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Attorney General Frosh: AT&T, Cricket Wireless violated Maryland’s Consumer Protection Act, ordered to pay restitution

BALTIMORE, MD—Maryland Attorney General Brian E. Frosh on Tuesday announced that Cricket Wireless, LLC and AT&T, Inc. were found to have deceived consumers into buying cell phones that the companies planned to stop servicing shortly after they were sold. AT&T and Cricket’s actions violated Maryland’s Consumer Protection Act, and as a result, the companies have been ordered to pay back consumers who bought the phones and to pay a penalty of $3,250,000.00 for their violations.

After AT&T announced its plan to merge with Cricket in 2013, Cricket failed to inform consumers that after the planned merger, the phones sold would no longer work on Cricket’s network. As the Order notes, this fact “was information that was essential for consumers to know because the phones had little or no value if they could not access Cricket’s cellular network.” In most cases, Cricket and AT&T did not provide consumers with any warning that the phones they were buying could stop working. Even when the companies finally included a warning, the tiny, fine print disclosures were unclear, inconspicuous, and not intended to actually put consumers on notice. As a result, consumers bought phones without knowing that in a matter of months the phones could become expensive paperweights, and that they would have to buy replacement phones if they wanted to continue receiving service.

As a result of their actions, AT&T and Cricket have been ordered to pay restitution for all Marylanders who purchased the affected phones, to the extent the consumers have not already received a full refund or a free replacement phone. The Order provides for a claims process to identify Marylanders for whom restitution is due. Eligible consumers will be notified when the claims process becomes available.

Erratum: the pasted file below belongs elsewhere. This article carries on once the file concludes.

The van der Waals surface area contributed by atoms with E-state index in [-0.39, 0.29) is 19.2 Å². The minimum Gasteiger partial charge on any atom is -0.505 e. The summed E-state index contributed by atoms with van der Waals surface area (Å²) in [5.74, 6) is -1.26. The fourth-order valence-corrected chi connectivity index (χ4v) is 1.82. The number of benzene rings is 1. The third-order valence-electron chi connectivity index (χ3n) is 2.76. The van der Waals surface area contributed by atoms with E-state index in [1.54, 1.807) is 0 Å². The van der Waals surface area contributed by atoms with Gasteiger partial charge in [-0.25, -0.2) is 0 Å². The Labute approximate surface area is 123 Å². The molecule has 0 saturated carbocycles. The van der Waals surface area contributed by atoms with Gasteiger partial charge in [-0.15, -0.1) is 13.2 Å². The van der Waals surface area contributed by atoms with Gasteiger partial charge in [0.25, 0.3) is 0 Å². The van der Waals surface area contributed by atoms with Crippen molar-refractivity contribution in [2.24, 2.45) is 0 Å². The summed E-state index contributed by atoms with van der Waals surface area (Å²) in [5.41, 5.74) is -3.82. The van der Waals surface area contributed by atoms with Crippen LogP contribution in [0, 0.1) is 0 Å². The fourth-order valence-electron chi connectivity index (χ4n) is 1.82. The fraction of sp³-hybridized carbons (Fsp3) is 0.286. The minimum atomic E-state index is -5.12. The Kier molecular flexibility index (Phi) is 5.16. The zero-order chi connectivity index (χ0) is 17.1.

In addition to paying restitution, AT&T and Cricket were ordered to pay a penalty of $3,250,000.00 for their violations of Maryland’s Consumer Protection Act and to pay the costs of the Attorney General’s investigation.

“It is particularly troubling that the deception targeted prepaid phone consumers who frequently have less money to spend on cell phone service,” said Attorney General Frosh. “All Cricket had to do was tell consumers the truth about these phones and let them make an informed decision. Affected consumers will be receiving back the money they lost.”

Going forward, the Order prohibits AT&T and Cricket from making misrepresentations about the phones they sell and from concealing important information about the phones from consumers. The companies are prohibited from selling phones when they know that a planned change to their services will reduce the functionality of the phone, unless they make clear and prominent disclosures that put consumers on notice of those proposed changes before the purchase.

Photo by Sora Shimazaki from Pexels

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